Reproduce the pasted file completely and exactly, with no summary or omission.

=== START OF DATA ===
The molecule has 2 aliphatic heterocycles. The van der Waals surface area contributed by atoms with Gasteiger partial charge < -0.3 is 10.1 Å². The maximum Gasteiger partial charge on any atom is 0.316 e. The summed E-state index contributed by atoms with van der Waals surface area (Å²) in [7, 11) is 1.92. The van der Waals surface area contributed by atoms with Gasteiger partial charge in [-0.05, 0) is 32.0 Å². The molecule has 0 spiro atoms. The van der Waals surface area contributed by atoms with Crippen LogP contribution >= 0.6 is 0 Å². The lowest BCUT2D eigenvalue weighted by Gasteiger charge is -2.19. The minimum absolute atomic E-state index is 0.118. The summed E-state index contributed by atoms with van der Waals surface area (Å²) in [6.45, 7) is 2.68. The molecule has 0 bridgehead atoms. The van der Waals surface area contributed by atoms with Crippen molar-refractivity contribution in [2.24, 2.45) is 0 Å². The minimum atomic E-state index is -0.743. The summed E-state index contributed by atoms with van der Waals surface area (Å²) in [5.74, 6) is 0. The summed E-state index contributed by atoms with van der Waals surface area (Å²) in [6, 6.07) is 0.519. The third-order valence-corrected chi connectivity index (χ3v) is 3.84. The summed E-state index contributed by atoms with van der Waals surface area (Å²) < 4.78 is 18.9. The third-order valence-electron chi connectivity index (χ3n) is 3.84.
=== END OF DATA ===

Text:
The molecule has 2 aliphatic heterocycles. The van der Waals surface area contributed by atoms with Gasteiger partial charge < -0.3 is 10.1 Å². The maximum Gasteiger partial charge on any atom is 0.316 e. The summed E-state index contributed by atoms with van der Waals surface area (Å²) in [7, 11) is 1.92. The van der Waals surface area contributed by atoms with Gasteiger partial charge in [-0.05, 0) is 32.0 Å². The molecule has 0 spiro atoms. The van der Waals surface area contributed by atoms with Crippen LogP contribution >= 0.6 is 0 Å². The lowest BCUT2D eigenvalue weighted by Gasteiger charge is -2.19. The minimum absolute atomic E-state index is 0.118. The summed E-state index contributed by atoms with van der Waals surface area (Å²) in [6.45, 7) is 2.68. The molecule has 0 bridgehead atoms. The van der Waals surface area contributed by atoms with Crippen molar-refractivity contribution in [2.24, 2.45) is 0 Å². The minimum atomic E-state index is -0.743. The summed E-state index contributed by atoms with van der Waals surface area (Å²) in [5.74, 6) is 0. The summed E-state index contributed by atoms with van der Waals surface area (Å²) in [6, 6.07) is 0.519. The third-order valence-corrected chi connectivity index (χ3v) is 3.84. The summed E-state index contributed by atoms with van der Waals surface area (Å²) < 4.78 is 18.9. The third-order valence-electron chi connectivity index (χ3n) is 3.84.